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plurality

[ploo-ral-i-tee] /plʊˈræl ɪ ti/
noun, plural pluralities.
1.
the excess of votes received by the leading candidate, in an election in which there are three or more candidates, over those received by the next candidate (distinguished from majority).
2.
more than half of the whole; the majority.
3.
a number greater than one.
4.
fact of being numerous.
5.
a large number; multitude.
6.
state or fact of being plural.
7.
Ecclesiastical.
  1. the holding by one person of two or more benefices at the same time; pluralism.
  2. any of the benefices so held.
Origin of plurality
1325-1375
1325-75; Middle English pluralite < Old French < Late Latin plūrālitās. See plural, -ity
Related forms
nonplurality, noun, plural nonpluralities.
Can be confused
majority, plurality (see synonym study at majority)
Synonyms
1. See majority.
Dictionary.com Unabridged
Based on the Random House Dictionary, © Random House, Inc. 2015.
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British Dictionary definitions for plurality

plurality

/plʊəˈrælɪtɪ/
noun (pl) -ties
1.
the state of being plural or numerous
2.
(maths) a number greater than one
3.
(US & Canadian) the excess of votes or seats won by the winner of an election over the runner-up when no candidate or party has more than 50 per cent British equivalent relative majority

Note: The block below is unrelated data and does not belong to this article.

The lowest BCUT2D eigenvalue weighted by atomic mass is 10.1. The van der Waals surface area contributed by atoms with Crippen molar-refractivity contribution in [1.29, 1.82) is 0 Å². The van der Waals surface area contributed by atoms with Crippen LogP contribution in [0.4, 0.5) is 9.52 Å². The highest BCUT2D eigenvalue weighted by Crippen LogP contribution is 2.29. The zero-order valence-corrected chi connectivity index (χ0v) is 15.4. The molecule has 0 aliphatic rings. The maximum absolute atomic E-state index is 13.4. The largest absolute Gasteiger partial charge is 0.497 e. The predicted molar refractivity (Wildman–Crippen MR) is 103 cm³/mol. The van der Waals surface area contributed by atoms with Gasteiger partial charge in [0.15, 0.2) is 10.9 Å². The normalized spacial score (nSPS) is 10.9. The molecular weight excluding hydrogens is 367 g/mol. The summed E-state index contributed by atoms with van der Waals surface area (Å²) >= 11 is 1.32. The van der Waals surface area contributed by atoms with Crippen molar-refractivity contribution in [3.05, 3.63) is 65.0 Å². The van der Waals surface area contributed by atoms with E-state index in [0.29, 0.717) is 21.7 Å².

4.
a large number
5.
the greater number; majority
6.
another word for pluralism (sense 1)
Collins English Dictionary - Complete & Unabridged 2012 Digital Edition
© William Collins Sons & Co. Ltd. 1979, 1986 © HarperCollins
Publishers 1998, 2000, 2003, 2005, 2006, 2007, 2009, 2012
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Word Origin and History for plurality
n.

late 14c., "state of being plural," from Old French pluralite (14c.), from Late Latin pluralitatem (nominative pluralitas), from Latin pluralis (see plural). Meaning "fact of there being many, multitude" is from mid-15c. Church sense of "holding of two or more offices concurrently" is from mid-14c. Meaning "greater number, more than half" is from 1570s but is etymologically improper, perhaps modeled on majority. U.S. sense of "excess of votes over rival candidate(s)," especially when none has an absolute majority, is from 1828.

Online Etymology Dictionary, © 2010 Douglas Harper
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